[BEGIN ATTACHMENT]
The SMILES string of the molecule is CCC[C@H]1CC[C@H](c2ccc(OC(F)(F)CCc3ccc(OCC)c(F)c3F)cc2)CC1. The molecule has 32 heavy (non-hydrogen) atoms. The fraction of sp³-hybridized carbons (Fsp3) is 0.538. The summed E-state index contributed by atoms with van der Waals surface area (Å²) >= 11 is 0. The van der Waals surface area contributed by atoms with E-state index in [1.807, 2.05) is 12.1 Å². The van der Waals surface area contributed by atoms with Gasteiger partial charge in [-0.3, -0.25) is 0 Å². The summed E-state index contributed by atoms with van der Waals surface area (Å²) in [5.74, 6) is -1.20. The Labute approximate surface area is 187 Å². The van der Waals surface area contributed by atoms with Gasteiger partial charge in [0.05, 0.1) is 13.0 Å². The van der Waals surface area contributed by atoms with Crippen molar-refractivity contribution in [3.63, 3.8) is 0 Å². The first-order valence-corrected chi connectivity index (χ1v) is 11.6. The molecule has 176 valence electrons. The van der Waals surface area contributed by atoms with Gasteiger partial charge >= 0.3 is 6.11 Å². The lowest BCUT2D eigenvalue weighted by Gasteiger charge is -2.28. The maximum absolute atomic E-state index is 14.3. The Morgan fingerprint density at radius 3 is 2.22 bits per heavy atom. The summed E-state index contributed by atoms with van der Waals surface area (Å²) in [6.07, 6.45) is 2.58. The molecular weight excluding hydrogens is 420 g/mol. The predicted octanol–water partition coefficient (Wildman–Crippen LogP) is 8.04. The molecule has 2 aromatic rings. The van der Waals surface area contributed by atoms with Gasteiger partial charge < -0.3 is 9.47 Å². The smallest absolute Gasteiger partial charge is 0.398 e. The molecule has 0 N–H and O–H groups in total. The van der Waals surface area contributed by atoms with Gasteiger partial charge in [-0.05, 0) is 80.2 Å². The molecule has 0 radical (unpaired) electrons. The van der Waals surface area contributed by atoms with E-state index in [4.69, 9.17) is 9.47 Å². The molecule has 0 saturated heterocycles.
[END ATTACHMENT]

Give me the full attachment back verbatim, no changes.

The SMILES string of the molecule is CCC[C@H]1CC[C@H](c2ccc(OC(F)(F)CCc3ccc(OCC)c(F)c3F)cc2)CC1. The molecule has 32 heavy (non-hydrogen) atoms. The fraction of sp³-hybridized carbons (Fsp3) is 0.538. The summed E-state index contributed by atoms with van der Waals surface area (Å²) >= 11 is 0. The van der Waals surface area contributed by atoms with E-state index in [1.807, 2.05) is 12.1 Å². The van der Waals surface area contributed by atoms with Gasteiger partial charge in [-0.3, -0.25) is 0 Å². The summed E-state index contributed by atoms with van der Waals surface area (Å²) in [5.74, 6) is -1.20. The Labute approximate surface area is 187 Å². The van der Waals surface area contributed by atoms with Gasteiger partial charge in [0.05, 0.1) is 13.0 Å². The van der Waals surface area contributed by atoms with Crippen molar-refractivity contribution in [3.63, 3.8) is 0 Å². The first-order valence-corrected chi connectivity index (χ1v) is 11.6. The molecule has 176 valence electrons. The van der Waals surface area contributed by atoms with Gasteiger partial charge >= 0.3 is 6.11 Å². The lowest BCUT2D eigenvalue weighted by Gasteiger charge is -2.28. The maximum absolute atomic E-state index is 14.3. The Morgan fingerprint density at radius 3 is 2.22 bits per heavy atom. The summed E-state index contributed by atoms with van der Waals surface area (Å²) in [6.07, 6.45) is 2.58. The molecular weight excluding hydrogens is 420 g/mol. The predicted octanol–water partition coefficient (Wildman–Crippen LogP) is 8.04. The molecule has 2 aromatic rings. The van der Waals surface area contributed by atoms with Gasteiger partial charge < -0.3 is 9.47 Å². The smallest absolute Gasteiger partial charge is 0.398 e. The molecule has 0 N–H and O–H groups in total. The van der Waals surface area contributed by atoms with Gasteiger partial charge in [-0.05, 0) is 80.2 Å². The molecule has 0 radical (unpaired) electrons. The van der Waals surface area contributed by atoms with E-state index in [4.69, 9.17) is 9.47 Å². The molecule has 0 saturated heterocycles.